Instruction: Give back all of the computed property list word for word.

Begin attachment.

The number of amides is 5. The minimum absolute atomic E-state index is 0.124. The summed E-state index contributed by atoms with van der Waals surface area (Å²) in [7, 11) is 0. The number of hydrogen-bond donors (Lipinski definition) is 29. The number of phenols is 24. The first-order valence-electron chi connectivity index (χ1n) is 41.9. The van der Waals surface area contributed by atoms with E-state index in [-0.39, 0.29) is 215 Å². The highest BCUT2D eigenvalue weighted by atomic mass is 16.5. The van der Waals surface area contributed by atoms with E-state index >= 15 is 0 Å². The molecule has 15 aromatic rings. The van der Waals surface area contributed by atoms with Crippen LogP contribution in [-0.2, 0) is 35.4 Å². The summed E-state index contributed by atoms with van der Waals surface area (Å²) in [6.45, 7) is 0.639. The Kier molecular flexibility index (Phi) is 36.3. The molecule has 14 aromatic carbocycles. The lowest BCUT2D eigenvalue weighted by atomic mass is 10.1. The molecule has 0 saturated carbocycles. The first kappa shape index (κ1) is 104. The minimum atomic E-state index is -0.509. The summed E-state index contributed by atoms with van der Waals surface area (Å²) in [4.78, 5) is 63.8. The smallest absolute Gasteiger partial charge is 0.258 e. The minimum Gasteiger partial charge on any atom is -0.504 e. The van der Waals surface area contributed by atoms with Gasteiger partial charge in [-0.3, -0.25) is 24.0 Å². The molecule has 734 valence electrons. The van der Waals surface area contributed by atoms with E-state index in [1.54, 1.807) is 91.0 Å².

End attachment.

The number of amides is 5. The minimum absolute atomic E-state index is 0.124. The summed E-state index contributed by atoms with van der Waals surface area (Å²) in [7, 11) is 0. The number of hydrogen-bond donors (Lipinski definition) is 29. The number of phenols is 24. The first-order valence-electron chi connectivity index (χ1n) is 41.9. The van der Waals surface area contributed by atoms with E-state index in [-0.39, 0.29) is 215 Å². The highest BCUT2D eigenvalue weighted by atomic mass is 16.5. The van der Waals surface area contributed by atoms with E-state index >= 15 is 0 Å². The molecule has 15 aromatic rings. The van der Waals surface area contributed by atoms with Crippen LogP contribution in [-0.2, 0) is 35.4 Å². The summed E-state index contributed by atoms with van der Waals surface area (Å²) in [6.45, 7) is 0.639. The Kier molecular flexibility index (Phi) is 36.3. The molecule has 14 aromatic carbocycles. The lowest BCUT2D eigenvalue weighted by atomic mass is 10.1. The molecule has 0 saturated carbocycles. The first kappa shape index (κ1) is 104. The minimum atomic E-state index is -0.509. The summed E-state index contributed by atoms with van der Waals surface area (Å²) in [4.78, 5) is 63.8. The smallest absolute Gasteiger partial charge is 0.258 e. The minimum Gasteiger partial charge on any atom is -0.504 e. The van der Waals surface area contributed by atoms with Gasteiger partial charge in [-0.3, -0.25) is 24.0 Å². The molecule has 734 valence electrons. The van der Waals surface area contributed by atoms with E-state index in [1.54, 1.807) is 91.0 Å².